In our latest Liberty Update, we highlight the benefits of the Trump Administration's deregulation effort…
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Poll: Americans Overwhelmingly Agree with Trump's Pandemic Deregulation Initiative

In our latest Liberty Update, we highlight the benefits of the Trump Administration's deregulation effort, both pre-pandemic and going forward, and how a budding effort among Congressional leftists to impose a moratorium on business mergers would severely undermine that effort.  Rasmussen Reports brings excellent news in that regard, as large majorities of Americans agree with Trump rather than hyper-regulatory leftists:

The latest Rasmussen Reports national telephone and online survey shows that 58% of likely U.S. voters approve of Trump's decision to temporarily limit government regulation of small businesses to help them bounce back.  Just 26% are opposed, while 17% are undecided."

Sadly but perhaps predictably, those on the left stubbornly disagree:

The president's action has triggered…[more]

May 26, 2020 • 12:43 PM

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Tea For Two: Richard Lugar, Orrin Hatch and the Tea Party’s Role in the 2012 Elections Print
By Troy Senik
Wednesday, February 16 2011
While the 2010 election may have been about shaping a new generation of Republican leaders, 2012 looks like it will be just as much a referendum on the existing ones.

Democracy, whatever its defects, has this to recommend it: Like the market economy, it is a mechanism for transmitting information. When the demand for rutabagas declines on the free market, so does the price, because sellers are intent on clearing their existing inventories. If the trend continues over the long run, many sellers of rutabagas may leave the market entirely.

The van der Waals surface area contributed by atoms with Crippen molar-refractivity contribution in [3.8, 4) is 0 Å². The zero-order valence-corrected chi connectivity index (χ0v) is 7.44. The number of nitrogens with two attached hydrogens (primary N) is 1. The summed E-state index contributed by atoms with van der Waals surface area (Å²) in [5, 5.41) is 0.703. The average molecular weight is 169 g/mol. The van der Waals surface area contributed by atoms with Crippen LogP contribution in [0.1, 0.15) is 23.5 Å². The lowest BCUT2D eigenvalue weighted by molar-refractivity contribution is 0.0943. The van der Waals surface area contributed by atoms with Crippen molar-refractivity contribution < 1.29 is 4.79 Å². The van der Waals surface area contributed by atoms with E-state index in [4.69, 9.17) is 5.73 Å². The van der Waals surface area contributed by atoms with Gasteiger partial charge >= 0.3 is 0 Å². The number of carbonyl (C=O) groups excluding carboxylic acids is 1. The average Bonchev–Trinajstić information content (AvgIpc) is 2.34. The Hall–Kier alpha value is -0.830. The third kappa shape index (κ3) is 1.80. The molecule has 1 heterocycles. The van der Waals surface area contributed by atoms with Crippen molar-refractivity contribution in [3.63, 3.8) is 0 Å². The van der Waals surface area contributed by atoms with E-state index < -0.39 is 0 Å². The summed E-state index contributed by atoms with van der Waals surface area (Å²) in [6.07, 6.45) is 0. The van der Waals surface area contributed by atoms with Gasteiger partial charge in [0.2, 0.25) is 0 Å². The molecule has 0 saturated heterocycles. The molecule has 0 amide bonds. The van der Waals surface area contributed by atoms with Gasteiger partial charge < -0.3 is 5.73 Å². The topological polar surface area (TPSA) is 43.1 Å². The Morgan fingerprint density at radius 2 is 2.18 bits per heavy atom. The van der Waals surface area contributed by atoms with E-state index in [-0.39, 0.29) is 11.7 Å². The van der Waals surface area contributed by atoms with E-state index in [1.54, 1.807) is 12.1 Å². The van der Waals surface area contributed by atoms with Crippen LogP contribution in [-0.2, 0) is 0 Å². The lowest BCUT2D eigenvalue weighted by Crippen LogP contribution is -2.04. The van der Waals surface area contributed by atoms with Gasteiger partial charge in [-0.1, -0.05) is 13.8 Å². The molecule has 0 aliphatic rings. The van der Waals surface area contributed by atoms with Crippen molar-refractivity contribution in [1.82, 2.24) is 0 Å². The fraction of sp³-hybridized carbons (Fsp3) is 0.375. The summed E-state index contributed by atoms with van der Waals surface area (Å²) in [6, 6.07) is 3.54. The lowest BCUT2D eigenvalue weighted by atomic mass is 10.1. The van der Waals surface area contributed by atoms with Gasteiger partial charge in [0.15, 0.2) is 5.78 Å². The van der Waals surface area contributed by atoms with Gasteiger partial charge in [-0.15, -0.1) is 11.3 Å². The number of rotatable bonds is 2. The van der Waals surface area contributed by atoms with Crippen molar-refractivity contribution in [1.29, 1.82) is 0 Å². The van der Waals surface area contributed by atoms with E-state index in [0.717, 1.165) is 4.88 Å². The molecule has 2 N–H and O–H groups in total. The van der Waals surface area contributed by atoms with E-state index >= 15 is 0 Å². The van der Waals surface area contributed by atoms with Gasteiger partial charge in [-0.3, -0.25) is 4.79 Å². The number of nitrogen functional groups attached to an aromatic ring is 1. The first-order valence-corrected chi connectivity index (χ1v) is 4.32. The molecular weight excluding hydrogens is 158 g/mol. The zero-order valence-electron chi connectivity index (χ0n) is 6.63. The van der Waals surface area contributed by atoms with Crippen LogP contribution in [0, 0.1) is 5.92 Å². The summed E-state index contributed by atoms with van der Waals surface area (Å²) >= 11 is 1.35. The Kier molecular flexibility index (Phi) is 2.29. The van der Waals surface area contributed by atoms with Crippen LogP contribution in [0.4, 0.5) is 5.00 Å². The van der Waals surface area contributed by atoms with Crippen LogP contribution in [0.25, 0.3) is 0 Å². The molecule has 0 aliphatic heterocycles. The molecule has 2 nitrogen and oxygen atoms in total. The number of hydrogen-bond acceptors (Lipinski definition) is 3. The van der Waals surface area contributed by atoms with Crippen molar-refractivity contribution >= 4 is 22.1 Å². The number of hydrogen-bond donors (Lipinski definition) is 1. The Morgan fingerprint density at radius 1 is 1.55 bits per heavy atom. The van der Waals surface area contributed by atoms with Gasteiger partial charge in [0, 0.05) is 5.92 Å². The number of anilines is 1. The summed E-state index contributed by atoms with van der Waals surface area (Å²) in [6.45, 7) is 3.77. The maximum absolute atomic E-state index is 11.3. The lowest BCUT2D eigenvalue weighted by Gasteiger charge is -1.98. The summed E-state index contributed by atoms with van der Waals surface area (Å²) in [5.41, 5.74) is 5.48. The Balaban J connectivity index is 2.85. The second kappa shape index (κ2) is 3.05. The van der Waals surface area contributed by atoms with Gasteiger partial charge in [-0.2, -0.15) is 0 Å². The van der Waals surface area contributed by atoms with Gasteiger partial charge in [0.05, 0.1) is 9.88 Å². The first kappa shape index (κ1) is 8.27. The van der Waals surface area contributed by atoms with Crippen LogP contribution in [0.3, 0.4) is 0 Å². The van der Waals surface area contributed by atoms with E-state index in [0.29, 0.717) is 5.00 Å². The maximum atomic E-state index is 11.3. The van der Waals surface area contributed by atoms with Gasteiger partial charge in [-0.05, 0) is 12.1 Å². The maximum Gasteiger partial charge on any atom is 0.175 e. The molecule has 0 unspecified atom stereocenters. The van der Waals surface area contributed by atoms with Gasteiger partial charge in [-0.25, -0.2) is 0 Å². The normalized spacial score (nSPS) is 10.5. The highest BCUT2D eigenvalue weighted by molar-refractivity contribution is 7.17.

In the political realm, a similar phenomenon currently seems to be taking place in the Republican Party. But in place of rutabagas, the item of declining value is establishment Republicans – those who generally hew to GOP positions but can jettison conservative principles with little regret when it serves the interests of political expedience.

Because of the infrequency of elections, this information is taking longer to reach the political market than it would in the hypersensitive economic market (one need only look at Wall Street’s daily fluctuations to see the fluidity of marketplace churn). Indeed, many establishment types only learned of their decreasing purchase upon seeing their counterparts unexpectedly extinguished in 2010’s Republican primaries.